The Regal Stance

There are some body language gestures or postures which in themselves may not be negative. However the perception of them will be negative and perhaps does not display the feeling that you were intending. I will be discussing the Regal Stance as the second in this series.

What is the Regal Stance?

Royalty regularly employs this posture as the name suggests. This gesture shows dominance and power, while also sending the signal to keep your distance. It is a non-verbal warning to not draw near. Other dominant individuals, leaders, and those of high status who may adopt this pose are doctors, lawyers, university professors, policemen or high ranking military personnel such as sergeants. It’s also known at the “Military Man” and is used by those who expect little or no challenge whatsoever of their authority.

The regal stance is where both arms are placed behind the back, usually with palms crossed together. This exposes the chest to show confidence and pride, and can be complete with a head held high with a possible chin jut out. Feet may be splayed outward so as to take up more space and act more dominant

This is another level above spreading your arms out to gain space or territory and sends an even stronger distancing signal. The message is that you are not willing to touch the “crowd”, not willing to engage and do not wish any interaction whatsoever. The “crowd” knows this, they will feel rejected by the “Regal”, but not offended as they are with their peers. It elevates the “Regal” to a higher status.

Why is it negative?

This posture only really becomes negative in more intimate settings of a small group, one to one. Since, you probably wouldn’t want to signal a friend “don’t touch”, nor a colleague or a prospective employer. If you encounter this behaviour from someone you don’t expect, it gives a very negative signal. You will feel rejected and you may wonder why.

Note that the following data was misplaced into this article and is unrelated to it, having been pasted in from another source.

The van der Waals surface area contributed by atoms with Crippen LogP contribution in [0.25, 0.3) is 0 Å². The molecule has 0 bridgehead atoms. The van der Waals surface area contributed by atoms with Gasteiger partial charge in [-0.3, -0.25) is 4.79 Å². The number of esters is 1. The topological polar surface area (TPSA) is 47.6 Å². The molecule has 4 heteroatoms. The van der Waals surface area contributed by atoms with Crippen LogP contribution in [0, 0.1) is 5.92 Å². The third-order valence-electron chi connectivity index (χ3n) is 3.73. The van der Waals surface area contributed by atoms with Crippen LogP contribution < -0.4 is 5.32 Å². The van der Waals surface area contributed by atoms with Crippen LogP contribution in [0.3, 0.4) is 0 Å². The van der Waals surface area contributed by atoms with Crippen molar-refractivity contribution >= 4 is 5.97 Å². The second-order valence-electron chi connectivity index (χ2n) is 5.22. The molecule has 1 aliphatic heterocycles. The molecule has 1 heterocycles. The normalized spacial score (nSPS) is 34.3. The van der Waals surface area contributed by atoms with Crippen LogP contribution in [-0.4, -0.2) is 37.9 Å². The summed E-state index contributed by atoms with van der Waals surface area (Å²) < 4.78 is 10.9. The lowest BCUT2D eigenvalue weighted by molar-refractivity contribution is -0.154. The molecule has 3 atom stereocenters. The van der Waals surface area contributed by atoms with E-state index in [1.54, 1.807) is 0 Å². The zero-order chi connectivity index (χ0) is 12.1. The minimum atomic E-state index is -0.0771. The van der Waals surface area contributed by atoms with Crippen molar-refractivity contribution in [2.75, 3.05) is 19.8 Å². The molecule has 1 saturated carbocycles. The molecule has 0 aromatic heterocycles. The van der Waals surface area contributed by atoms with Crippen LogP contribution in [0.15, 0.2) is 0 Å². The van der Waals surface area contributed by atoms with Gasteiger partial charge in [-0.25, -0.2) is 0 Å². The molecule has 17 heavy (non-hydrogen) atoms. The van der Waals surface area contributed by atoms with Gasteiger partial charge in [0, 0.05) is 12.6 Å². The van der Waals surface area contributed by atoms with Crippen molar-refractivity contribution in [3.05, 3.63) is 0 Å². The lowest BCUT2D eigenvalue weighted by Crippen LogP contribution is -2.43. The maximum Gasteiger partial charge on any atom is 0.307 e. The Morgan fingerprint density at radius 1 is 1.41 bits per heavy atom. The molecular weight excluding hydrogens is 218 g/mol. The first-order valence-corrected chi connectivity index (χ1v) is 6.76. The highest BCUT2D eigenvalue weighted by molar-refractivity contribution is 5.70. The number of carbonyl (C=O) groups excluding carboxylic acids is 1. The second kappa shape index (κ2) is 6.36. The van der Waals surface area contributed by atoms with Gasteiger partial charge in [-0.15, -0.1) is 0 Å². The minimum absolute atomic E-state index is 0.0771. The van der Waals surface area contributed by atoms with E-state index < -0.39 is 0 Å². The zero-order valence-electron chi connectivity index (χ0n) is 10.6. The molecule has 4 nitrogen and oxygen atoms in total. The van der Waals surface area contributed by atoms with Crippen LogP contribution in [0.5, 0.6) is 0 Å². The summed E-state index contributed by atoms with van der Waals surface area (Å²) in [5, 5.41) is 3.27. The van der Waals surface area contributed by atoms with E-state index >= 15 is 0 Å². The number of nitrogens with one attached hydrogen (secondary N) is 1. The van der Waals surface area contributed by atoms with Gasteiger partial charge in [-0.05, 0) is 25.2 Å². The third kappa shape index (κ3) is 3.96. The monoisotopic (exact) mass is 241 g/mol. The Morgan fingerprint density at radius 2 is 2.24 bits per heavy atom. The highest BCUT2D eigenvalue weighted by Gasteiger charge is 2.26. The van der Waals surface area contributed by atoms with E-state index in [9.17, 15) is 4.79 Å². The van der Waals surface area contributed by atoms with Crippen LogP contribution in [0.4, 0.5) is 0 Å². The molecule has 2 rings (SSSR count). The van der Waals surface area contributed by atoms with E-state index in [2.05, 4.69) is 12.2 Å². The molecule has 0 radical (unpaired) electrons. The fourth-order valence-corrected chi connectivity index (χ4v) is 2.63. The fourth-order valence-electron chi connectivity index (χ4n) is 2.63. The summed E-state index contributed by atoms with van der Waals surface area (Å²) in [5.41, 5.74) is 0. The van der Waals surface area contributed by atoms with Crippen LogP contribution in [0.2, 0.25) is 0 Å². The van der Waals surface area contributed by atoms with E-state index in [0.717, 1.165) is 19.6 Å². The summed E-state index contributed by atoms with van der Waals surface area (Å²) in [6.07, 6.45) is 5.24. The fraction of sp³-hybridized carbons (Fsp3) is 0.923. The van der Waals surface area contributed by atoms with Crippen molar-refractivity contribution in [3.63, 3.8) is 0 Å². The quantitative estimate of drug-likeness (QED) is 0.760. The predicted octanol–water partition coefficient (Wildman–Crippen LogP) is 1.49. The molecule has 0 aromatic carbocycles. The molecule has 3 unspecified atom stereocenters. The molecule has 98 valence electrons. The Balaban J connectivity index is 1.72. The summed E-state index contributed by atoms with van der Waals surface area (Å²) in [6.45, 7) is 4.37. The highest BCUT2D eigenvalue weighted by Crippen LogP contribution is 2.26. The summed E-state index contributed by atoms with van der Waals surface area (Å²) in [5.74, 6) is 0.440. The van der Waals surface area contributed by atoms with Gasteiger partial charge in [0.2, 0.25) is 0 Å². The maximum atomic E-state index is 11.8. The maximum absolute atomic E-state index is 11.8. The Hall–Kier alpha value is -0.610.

In a setting of many people, you will not get the opportunity to challenge this behaviour. In a social situation, you could attempt to build up to a handshake in conversation. You could offer an object or a drink if it’s appropriate. The main defence or counter to this behaviour would be to ensure your own body language is welcoming and un-threatening, I do not suggest that you mirror this behaviour, as this will only lead to negativity. It will be very difficult to hold a conversation with two people in this stance.

The Power of the Arms

The arms are the key here, arms can be used to convey powerful signals that those around us read instantly and subconsciously. Consider the last time you caught a flight and the psychological battles or unspoken negotiations over the shared arm-rests. On a physical level, this is because we want to be able to use our hands and arms. But that’s not all. We hate not being able to freely move our arms, if we can’t use them to communicate it’s like being gagged. We like those who are similar to us. If we are gesturing and emphasising our words but the other person is giving us nothing, no movement and firmly keeping those hands behind their back then we end up disliking them. This is not a situation you want to happen in terms of other’s perceptions of you.